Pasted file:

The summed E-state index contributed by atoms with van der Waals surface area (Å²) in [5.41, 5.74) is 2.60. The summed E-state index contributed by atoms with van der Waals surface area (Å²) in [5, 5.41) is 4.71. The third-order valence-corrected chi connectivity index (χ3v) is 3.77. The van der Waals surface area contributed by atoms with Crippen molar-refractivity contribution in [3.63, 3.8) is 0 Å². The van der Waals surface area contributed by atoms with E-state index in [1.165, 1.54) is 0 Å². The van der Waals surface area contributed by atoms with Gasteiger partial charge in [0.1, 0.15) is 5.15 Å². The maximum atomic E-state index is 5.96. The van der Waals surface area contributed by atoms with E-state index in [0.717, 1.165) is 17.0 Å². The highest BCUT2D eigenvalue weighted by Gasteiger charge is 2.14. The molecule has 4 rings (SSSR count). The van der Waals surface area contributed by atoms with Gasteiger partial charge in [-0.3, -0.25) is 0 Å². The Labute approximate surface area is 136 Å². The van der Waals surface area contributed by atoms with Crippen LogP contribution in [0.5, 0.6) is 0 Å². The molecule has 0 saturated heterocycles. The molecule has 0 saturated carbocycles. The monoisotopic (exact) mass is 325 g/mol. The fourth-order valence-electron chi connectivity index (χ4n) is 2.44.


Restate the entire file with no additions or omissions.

The summed E-state index contributed by atoms with van der Waals surface area (Å²) in [5.41, 5.74) is 2.60. The summed E-state index contributed by atoms with van der Waals surface area (Å²) in [5, 5.41) is 4.71. The third-order valence-corrected chi connectivity index (χ3v) is 3.77. The van der Waals surface area contributed by atoms with Crippen molar-refractivity contribution in [3.63, 3.8) is 0 Å². The van der Waals surface area contributed by atoms with E-state index in [1.165, 1.54) is 0 Å². The van der Waals surface area contributed by atoms with Gasteiger partial charge in [0.1, 0.15) is 5.15 Å². The maximum atomic E-state index is 5.96. The van der Waals surface area contributed by atoms with E-state index in [0.717, 1.165) is 17.0 Å². The highest BCUT2D eigenvalue weighted by Gasteiger charge is 2.14. The molecule has 4 rings (SSSR count). The van der Waals surface area contributed by atoms with Gasteiger partial charge in [-0.3, -0.25) is 0 Å². The Labute approximate surface area is 136 Å². The van der Waals surface area contributed by atoms with Crippen LogP contribution in [0.5, 0.6) is 0 Å². The molecule has 0 saturated heterocycles. The molecule has 0 saturated carbocycles. The monoisotopic (exact) mass is 325 g/mol. The fourth-order valence-electron chi connectivity index (χ4n) is 2.44.